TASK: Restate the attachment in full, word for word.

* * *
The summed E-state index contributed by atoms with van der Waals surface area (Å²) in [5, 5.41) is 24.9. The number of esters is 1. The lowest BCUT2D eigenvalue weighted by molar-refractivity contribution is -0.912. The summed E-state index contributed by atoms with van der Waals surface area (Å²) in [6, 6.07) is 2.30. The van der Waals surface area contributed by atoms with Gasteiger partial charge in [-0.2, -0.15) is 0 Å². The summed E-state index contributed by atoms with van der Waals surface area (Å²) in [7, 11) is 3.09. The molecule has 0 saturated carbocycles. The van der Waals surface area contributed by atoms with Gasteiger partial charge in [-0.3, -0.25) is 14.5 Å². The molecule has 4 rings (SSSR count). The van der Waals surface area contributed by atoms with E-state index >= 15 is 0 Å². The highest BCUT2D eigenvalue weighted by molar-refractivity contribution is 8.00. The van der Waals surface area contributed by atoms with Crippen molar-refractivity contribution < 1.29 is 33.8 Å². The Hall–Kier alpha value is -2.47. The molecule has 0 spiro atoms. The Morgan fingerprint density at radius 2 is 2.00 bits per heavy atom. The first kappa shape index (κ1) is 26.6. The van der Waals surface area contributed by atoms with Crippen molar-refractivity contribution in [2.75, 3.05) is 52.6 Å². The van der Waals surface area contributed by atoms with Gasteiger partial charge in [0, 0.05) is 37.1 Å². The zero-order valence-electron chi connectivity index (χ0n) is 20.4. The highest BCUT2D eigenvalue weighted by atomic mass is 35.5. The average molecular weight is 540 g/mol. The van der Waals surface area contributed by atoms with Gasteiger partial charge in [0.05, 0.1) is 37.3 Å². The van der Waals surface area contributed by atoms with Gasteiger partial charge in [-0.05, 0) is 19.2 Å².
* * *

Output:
The summed E-state index contributed by atoms with van der Waals surface area (Å²) in [5, 5.41) is 24.9. The number of esters is 1. The lowest BCUT2D eigenvalue weighted by molar-refractivity contribution is -0.912. The summed E-state index contributed by atoms with van der Waals surface area (Å²) in [6, 6.07) is 2.30. The van der Waals surface area contributed by atoms with Gasteiger partial charge in [-0.2, -0.15) is 0 Å². The summed E-state index contributed by atoms with van der Waals surface area (Å²) in [7, 11) is 3.09. The molecule has 0 saturated carbocycles. The van der Waals surface area contributed by atoms with Gasteiger partial charge in [-0.3, -0.25) is 14.5 Å². The molecule has 4 rings (SSSR count). The van der Waals surface area contributed by atoms with E-state index >= 15 is 0 Å². The highest BCUT2D eigenvalue weighted by molar-refractivity contribution is 8.00. The van der Waals surface area contributed by atoms with Crippen molar-refractivity contribution < 1.29 is 33.8 Å². The Hall–Kier alpha value is -2.47. The molecule has 0 spiro atoms. The Morgan fingerprint density at radius 2 is 2.00 bits per heavy atom. The first kappa shape index (κ1) is 26.6. The van der Waals surface area contributed by atoms with Crippen molar-refractivity contribution in [2.75, 3.05) is 52.6 Å². The van der Waals surface area contributed by atoms with Gasteiger partial charge in [0, 0.05) is 37.1 Å². The zero-order valence-electron chi connectivity index (χ0n) is 20.4. The highest BCUT2D eigenvalue weighted by atomic mass is 35.5. The average molecular weight is 540 g/mol. The van der Waals surface area contributed by atoms with Gasteiger partial charge in [0.05, 0.1) is 37.3 Å². The van der Waals surface area contributed by atoms with Gasteiger partial charge in [-0.05, 0) is 19.2 Å².